1"Better the devil you know than the devil you don't." English proverb For many individuals, divorce is a high stakes gamble. The gains they will receive by remaining married are far from certain, given that future income, asset values, and nonpecuniary rewards (including love) are susceptible to random shocks. Nonetheless, the value of a current marriage can appear to be a "sure bet" compared to the highly uncertain payoff associated with divorce. The financial well being of divorced women in particular often depends on the generosity of property settlements, the availability of post divorce transfers, growth of their own labor market earnings, and luck in the remarriage market all of which are subject to considerable randomness. While the inherently risky nature of divorce is widely acknowledged in the policy arena and social science literature, this article is the first to address the following question: How important are individual levels of risk aversion in determining who divorces? We begin our analysis by recasting a simple model of divorce to highlight the role of individual risk preference. Following the seminal work of Becker, Landes and Michael (1977), we assume individuals compare the expected utilities associated with marriage and divorce on an ongoing basis in response to new information about current match quality, expected divorce costs, prospects for remarriage, and other factors. In contrast to existing studies, we assume individuals are risk averse. If divorce were the only alternative to involve risk, then an individual would not divorce unless the expected consumption associated with divorce exceeded the known consumption associated with marriage by an amount at least as large as her risk premium. In fact, we assume both alternatives involve risk, and that divorce is location independent riskier (Jewitt 1989) than marriage. This particular definition of "riskier" ensures that the risk premium that an individual must receive in order to choose divorce over marriage increases monotonically in her Arrow Pratt index of risk aversion. Simply put, a risk averse individual is predicted to be less likely to divorce than is her more risk tolerant counterpart. To assess this prediction empirically, we use data from the 1979 National Longitudinal Survey of Youth (NLSY79) to estimate discrete choice models of married women's and men's divorce decisions. Our key regressor is a measure of each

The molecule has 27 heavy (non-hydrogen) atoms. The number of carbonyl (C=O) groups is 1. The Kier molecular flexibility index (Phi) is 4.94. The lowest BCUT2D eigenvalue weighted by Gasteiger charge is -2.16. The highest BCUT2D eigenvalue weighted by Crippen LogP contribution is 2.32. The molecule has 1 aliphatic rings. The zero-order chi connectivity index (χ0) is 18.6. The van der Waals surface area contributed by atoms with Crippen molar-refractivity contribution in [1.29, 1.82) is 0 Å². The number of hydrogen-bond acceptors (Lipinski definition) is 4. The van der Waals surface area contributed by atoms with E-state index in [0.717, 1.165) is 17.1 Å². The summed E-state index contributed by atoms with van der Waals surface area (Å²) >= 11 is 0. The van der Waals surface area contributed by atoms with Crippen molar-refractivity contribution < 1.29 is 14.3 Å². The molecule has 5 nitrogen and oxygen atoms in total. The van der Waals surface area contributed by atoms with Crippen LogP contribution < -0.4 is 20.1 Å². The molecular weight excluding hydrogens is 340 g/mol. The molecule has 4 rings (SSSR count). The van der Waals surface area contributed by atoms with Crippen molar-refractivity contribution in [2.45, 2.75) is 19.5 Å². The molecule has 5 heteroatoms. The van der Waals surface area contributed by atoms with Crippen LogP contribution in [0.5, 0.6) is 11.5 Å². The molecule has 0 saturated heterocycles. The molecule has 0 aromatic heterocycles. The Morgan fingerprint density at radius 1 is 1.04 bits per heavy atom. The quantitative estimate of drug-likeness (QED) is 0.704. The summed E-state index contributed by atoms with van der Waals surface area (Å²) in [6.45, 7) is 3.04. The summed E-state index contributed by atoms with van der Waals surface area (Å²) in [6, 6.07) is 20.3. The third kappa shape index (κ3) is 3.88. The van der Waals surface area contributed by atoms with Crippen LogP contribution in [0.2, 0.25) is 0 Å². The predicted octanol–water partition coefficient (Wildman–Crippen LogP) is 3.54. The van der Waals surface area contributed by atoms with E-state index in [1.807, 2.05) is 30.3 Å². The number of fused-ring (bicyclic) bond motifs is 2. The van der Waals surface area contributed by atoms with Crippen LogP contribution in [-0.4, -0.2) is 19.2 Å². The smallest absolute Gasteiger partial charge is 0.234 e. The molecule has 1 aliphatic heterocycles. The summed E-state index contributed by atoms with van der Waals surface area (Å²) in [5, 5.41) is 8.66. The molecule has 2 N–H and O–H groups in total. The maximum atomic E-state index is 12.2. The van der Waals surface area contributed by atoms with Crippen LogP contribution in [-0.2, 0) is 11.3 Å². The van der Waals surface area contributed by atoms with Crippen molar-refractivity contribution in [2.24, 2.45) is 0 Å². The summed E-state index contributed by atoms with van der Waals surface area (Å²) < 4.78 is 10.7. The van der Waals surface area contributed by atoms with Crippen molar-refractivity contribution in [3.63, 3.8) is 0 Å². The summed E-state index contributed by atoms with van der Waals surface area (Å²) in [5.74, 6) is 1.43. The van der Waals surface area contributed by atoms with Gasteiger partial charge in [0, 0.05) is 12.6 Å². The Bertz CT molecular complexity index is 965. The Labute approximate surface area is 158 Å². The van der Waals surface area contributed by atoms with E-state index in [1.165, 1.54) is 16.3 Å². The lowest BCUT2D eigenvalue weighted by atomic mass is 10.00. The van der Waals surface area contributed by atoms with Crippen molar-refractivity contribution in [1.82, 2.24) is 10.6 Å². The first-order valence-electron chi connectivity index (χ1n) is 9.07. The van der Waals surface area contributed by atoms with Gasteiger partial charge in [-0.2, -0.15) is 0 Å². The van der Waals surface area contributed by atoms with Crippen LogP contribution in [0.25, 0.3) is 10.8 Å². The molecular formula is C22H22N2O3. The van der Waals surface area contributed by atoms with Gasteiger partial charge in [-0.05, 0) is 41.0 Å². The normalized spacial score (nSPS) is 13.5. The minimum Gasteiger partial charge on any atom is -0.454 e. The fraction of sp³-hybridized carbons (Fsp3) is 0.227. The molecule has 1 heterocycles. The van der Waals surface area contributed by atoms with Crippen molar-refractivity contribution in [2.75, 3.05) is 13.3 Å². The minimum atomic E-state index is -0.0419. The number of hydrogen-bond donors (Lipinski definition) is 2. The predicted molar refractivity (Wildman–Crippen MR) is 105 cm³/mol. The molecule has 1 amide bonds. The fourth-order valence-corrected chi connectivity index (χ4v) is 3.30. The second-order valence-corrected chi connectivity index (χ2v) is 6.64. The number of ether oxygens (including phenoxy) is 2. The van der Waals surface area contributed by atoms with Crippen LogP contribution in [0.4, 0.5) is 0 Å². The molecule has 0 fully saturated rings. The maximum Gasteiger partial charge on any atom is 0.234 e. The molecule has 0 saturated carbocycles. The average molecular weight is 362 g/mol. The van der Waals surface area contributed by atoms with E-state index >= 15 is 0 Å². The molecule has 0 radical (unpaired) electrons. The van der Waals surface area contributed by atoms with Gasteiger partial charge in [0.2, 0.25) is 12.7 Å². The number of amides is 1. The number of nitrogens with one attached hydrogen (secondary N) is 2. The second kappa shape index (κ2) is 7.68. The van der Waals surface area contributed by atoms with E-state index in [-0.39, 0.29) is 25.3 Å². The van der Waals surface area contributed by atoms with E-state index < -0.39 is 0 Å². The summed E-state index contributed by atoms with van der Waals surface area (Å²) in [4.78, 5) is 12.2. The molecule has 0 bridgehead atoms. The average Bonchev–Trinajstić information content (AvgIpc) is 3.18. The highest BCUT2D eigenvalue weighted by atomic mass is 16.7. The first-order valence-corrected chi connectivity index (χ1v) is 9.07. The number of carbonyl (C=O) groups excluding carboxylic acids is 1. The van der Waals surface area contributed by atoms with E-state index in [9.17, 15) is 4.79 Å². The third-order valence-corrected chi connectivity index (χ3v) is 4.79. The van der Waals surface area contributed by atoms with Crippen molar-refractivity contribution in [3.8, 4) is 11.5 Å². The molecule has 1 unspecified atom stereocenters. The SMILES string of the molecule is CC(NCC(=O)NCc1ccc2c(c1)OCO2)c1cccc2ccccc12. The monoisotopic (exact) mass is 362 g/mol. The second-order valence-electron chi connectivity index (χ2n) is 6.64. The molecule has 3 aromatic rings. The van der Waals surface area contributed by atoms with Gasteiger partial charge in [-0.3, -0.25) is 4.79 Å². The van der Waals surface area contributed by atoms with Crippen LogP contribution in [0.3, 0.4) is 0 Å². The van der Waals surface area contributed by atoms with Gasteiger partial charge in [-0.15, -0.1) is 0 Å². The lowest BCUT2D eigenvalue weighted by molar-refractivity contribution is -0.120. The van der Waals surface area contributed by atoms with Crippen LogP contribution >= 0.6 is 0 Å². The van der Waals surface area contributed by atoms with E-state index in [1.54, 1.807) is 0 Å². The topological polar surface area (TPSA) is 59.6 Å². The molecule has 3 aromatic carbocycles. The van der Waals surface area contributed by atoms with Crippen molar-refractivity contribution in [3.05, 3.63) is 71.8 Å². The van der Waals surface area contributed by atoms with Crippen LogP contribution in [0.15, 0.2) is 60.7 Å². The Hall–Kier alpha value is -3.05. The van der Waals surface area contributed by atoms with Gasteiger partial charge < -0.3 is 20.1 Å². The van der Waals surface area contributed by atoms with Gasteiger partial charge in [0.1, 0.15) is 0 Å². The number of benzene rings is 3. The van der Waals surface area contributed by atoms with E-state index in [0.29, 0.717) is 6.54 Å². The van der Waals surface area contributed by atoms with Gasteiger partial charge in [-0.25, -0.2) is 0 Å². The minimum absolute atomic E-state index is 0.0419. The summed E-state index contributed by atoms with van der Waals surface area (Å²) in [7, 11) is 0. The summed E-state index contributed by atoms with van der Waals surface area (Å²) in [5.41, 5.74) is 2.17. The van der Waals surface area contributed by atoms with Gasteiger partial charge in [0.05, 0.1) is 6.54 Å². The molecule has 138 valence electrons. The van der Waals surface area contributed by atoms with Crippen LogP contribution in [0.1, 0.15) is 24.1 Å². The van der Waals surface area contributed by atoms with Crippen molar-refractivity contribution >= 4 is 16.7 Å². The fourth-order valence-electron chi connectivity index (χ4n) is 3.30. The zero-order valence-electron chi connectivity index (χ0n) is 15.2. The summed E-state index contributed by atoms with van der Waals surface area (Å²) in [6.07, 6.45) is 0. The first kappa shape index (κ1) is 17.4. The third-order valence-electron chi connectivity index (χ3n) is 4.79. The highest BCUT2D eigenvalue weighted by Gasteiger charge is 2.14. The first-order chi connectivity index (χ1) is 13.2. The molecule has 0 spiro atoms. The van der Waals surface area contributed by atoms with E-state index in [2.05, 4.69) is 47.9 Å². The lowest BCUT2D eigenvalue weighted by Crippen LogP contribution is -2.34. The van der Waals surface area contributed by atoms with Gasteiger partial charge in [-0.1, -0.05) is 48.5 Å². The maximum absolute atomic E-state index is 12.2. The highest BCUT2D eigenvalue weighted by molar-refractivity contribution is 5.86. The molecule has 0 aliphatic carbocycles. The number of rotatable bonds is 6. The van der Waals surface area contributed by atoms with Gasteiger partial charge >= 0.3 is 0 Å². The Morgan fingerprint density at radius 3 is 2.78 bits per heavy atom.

2individual's relative risk tolerance, which is derived from responses to questions about the willingness to accept alternative lifetime income gambles. We also control for an array of variables intended to measure the economic gains to marriage and divorce, including characteristics of marriage markets and state laws governing divorce. Our estimates reveal that risk preference plays an important role in the decision to divorce, especially for women. For example, among representative women in their fourth year of marriage, a one point (1.8 standard deviation) increase in risk tolerance raises the predicted probability of divorce by 11.4%. Among representative men with the same marriage duration, an identical one point increase in risk tolerance (which equals one standard deviation in the men's distribution) is associated with a 4.3% increase in the predicted probability of divorce. When we consider identical men and women (for whom all characteristics equal grand means rather than gender specific means), the marginal effects just described change to 16.7% for women and 4.0% for men. This gender comparison is consistent with the notion that risk aversion deters divorce, and that divorce entails a greater income gamble for women than for men. Although risk and uncertainty are central to many analyses of marriage and divorce, surprisingly little attention has been paid to individual heterogeneity in risk preference. The role of risk aversion is featured prominently in studies that view marriage as a mechanism for insuring against income risk (Chiappori and Reny 2006; Chiappori and Weiss 2007; Hess 2004; Kotlikoff and Spivak 1981; Rosenzweig and Stark 1989). However, Chiappori and Reny (2006) are the first contributors to this literature to consider how individual variation in risk aversion comes into play; they argue that risk sharing motives lead to negative assortative matching on risk preference. Studies that take a search theoretic approach to marital matching (Burdett and Coles 1999; Mortensen 1988) are, by their very nature, concerned with decision making under uncertainty. Despite this focus, the assumption of risk aversion let alone heterogeneity in risk preference has been introduced into search models only recently. Sahib and Gu (2002) argue that unmarried, risk averse individuals establish a higher reservation level for marital partners than for cohabiting partners if marriage is the riskier of the two alternatives. In the only empirical studies to use a measure of individual risk preference as a determinant of marital transitions, Schmidt (2008) and Spivey (forthcoming) find